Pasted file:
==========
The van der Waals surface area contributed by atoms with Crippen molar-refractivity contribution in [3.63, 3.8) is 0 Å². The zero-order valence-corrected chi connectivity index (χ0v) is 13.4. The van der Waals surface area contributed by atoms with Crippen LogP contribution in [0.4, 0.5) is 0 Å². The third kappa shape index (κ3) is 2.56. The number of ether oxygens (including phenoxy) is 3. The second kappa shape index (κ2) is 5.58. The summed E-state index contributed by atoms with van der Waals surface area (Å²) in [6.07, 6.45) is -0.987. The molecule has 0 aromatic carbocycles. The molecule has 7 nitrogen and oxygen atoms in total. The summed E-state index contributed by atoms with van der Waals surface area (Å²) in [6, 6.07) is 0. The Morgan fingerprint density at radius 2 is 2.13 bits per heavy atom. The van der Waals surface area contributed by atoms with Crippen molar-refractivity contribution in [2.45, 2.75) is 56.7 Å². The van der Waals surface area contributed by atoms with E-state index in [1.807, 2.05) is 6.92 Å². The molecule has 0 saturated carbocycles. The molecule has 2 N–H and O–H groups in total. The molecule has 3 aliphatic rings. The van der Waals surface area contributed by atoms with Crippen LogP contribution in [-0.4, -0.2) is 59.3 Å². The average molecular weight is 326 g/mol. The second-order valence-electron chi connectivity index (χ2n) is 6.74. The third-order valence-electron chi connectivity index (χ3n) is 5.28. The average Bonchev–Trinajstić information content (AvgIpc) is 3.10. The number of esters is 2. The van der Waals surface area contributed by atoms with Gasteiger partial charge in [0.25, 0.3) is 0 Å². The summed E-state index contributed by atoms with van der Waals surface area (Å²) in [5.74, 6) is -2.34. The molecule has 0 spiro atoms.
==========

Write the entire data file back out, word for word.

The van der Waals surface area contributed by atoms with Crippen molar-refractivity contribution in [3.63, 3.8) is 0 Å². The zero-order valence-corrected chi connectivity index (χ0v) is 13.4. The van der Waals surface area contributed by atoms with Crippen LogP contribution in [0.4, 0.5) is 0 Å². The third kappa shape index (κ3) is 2.56. The number of ether oxygens (including phenoxy) is 3. The second kappa shape index (κ2) is 5.58. The summed E-state index contributed by atoms with van der Waals surface area (Å²) in [6.07, 6.45) is -0.987. The molecule has 0 aromatic carbocycles. The molecule has 7 nitrogen and oxygen atoms in total. The summed E-state index contributed by atoms with van der Waals surface area (Å²) in [6, 6.07) is 0. The Morgan fingerprint density at radius 2 is 2.13 bits per heavy atom. The van der Waals surface area contributed by atoms with Crippen molar-refractivity contribution in [2.45, 2.75) is 56.7 Å². The van der Waals surface area contributed by atoms with E-state index in [1.807, 2.05) is 6.92 Å². The molecule has 0 saturated carbocycles. The molecule has 2 N–H and O–H groups in total. The molecule has 3 aliphatic rings. The van der Waals surface area contributed by atoms with Crippen LogP contribution in [-0.4, -0.2) is 59.3 Å². The average molecular weight is 326 g/mol. The second-order valence-electron chi connectivity index (χ2n) is 6.74. The third-order valence-electron chi connectivity index (χ3n) is 5.28. The average Bonchev–Trinajstić information content (AvgIpc) is 3.10. The number of esters is 2. The van der Waals surface area contributed by atoms with Gasteiger partial charge in [0.25, 0.3) is 0 Å². The summed E-state index contributed by atoms with van der Waals surface area (Å²) in [5.74, 6) is -2.34. The molecule has 0 spiro atoms.